Stockton, a suburban outpost of about 310,000 people in California, may seem at a first glance like an unlikely place for a social experiment at the cutting edge of political thought.
A moderate Central Valley city sandwiched between the overwhelmingly liberal Bay Area to the west and more conservative and agricultural counties to the east, it has never been seen as a political bellwether for a state increasingly known for its progressive politics.
But Stockton has faced levels of economic hardship that separate it from many of the thriving municipalities just an hour or two away: it was the largest in the country to declare bankruptcy in the years after the recession, and it still suffers from high rates of poverty, foreclosures and violent crime. It is statistics like these that make it well situated for a test run of an idea percolating in idealistic circles in recent years as a way to reduce economic hardship: a universal basic income, a program to guarantee no-strings-attached money to certain swaths of the population.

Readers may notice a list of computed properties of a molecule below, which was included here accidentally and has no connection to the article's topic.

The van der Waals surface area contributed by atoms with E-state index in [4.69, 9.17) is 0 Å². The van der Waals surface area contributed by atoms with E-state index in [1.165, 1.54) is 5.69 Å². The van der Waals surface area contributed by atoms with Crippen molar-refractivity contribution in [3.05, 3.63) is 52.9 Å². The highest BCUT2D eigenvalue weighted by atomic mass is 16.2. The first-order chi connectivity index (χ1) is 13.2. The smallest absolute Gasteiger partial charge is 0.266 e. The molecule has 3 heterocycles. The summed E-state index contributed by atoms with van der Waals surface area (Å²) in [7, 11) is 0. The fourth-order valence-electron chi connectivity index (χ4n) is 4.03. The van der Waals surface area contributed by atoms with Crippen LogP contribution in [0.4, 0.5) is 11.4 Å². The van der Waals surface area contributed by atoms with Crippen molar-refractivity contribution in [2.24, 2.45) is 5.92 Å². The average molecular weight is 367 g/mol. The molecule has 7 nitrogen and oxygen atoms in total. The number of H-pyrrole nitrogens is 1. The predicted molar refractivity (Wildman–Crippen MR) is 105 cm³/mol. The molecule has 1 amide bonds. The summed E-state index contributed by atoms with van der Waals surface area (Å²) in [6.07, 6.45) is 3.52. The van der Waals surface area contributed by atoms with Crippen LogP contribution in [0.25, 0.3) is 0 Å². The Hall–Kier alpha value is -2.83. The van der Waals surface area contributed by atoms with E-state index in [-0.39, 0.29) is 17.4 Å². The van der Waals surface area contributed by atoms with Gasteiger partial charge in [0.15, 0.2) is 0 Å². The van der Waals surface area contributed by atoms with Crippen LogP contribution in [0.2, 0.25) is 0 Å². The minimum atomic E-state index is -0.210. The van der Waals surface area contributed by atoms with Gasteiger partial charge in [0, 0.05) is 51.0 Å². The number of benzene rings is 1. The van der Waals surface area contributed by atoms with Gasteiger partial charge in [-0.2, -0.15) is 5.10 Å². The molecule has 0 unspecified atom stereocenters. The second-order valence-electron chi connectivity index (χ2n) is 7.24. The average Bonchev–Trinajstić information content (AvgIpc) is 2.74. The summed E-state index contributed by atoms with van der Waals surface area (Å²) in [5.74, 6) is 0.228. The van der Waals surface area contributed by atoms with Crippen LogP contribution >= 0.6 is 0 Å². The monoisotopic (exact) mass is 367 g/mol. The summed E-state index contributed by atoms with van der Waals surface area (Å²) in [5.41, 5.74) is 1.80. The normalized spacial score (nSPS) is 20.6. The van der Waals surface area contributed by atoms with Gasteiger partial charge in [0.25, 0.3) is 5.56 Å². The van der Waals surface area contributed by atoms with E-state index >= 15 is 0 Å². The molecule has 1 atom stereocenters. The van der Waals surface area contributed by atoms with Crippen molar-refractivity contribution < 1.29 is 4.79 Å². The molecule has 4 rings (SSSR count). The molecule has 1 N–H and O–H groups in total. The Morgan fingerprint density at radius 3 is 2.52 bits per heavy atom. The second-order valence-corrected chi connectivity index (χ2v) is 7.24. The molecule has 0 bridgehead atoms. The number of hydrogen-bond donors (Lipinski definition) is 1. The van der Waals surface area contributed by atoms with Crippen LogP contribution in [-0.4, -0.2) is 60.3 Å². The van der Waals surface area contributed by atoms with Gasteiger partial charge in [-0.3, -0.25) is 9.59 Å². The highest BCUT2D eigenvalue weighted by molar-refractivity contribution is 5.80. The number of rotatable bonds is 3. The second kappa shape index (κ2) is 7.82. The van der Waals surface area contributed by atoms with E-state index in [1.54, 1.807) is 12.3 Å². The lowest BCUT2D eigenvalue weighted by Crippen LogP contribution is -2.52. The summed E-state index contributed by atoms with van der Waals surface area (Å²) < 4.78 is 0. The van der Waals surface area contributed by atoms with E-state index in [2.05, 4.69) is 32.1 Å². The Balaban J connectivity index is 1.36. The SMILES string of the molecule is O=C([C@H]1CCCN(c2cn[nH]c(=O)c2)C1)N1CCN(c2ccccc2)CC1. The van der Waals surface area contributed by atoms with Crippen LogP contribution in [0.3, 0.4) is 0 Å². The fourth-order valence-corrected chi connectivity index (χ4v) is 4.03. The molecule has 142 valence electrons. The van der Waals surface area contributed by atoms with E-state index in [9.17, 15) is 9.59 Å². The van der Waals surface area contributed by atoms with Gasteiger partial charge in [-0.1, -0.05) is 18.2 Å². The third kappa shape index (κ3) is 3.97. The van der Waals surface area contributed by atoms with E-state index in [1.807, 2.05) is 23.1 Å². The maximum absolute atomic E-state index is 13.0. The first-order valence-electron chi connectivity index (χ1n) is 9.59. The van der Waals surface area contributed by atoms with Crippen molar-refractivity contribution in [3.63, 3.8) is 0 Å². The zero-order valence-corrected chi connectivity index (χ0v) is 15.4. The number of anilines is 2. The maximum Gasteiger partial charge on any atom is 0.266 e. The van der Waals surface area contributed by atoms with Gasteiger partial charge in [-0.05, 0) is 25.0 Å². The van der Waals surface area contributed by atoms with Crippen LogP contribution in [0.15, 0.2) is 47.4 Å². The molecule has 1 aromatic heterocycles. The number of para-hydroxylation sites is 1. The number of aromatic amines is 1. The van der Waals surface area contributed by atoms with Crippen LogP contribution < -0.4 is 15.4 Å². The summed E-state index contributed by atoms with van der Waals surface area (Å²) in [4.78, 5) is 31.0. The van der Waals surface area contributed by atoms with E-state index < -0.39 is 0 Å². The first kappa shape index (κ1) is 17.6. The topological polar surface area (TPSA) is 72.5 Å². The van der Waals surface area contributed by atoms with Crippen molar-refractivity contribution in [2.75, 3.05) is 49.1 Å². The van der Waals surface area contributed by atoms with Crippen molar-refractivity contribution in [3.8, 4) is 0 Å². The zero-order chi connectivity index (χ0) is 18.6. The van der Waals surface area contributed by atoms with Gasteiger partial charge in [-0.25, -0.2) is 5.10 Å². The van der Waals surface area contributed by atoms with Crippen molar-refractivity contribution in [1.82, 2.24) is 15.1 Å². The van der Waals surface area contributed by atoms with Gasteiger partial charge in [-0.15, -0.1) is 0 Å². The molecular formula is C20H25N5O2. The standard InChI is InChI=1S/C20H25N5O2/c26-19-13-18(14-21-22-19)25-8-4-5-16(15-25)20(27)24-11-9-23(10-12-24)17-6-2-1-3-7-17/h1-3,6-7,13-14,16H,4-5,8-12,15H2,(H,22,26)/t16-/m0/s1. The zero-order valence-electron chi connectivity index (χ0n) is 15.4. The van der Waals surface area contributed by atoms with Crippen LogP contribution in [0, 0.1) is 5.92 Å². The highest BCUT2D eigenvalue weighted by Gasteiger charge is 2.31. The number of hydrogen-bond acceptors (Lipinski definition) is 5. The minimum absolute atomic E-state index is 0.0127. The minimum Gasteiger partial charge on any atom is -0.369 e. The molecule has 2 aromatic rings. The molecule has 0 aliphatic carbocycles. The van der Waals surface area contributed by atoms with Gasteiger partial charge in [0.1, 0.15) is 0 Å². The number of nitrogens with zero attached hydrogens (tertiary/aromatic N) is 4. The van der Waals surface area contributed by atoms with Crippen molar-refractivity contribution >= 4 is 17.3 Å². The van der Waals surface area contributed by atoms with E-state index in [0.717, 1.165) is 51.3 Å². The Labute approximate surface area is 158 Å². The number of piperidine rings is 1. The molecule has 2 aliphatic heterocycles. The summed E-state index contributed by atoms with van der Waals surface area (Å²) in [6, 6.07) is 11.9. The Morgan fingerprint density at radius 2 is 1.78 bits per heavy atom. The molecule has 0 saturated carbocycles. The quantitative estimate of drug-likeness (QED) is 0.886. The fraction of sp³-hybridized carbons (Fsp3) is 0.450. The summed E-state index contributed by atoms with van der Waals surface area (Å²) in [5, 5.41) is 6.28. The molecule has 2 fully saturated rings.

The idea has grown in popularity, both on the left and among some more conservative-leaning corners of Silicon Valley.
Mayor Michael Tubbs — at 27, the city's first black mayor and one of the youngest of any race for any comparably sized city in the country — will soon unroll an experiment to give $500 cash every month to a select group of families for about 18 months. The project, which will begin in 2019, is being funded by $1 million from the Economic Security Project, a philanthropic group helmed in part by Facebook co-founder Chris Hughes.
Tubbs has spoken about his familiarity with the issue of basic economic need. His mother was on welfare for the first five or six years of his life, he has said, and he said he believes the program could help people like her.
"I think something like this could help the majority of Americans," Tubbs said. "And that's why I'm proud to introduce this in Stockton, where plenty of people are working hard like my mother, but might not have money lined up for a rainy day or rising rents or anything like that."
But he has acknowledged that the idea is an experiment with unknown outcomes.
Similar income experiments have taken root in other places, including trials of varying scope and implementation in Finland; Oakland, Calif.; and Ontario.
But with the relatively disparate studies and small sample sizes, a strong consensus has not yet emerged about its success or failures.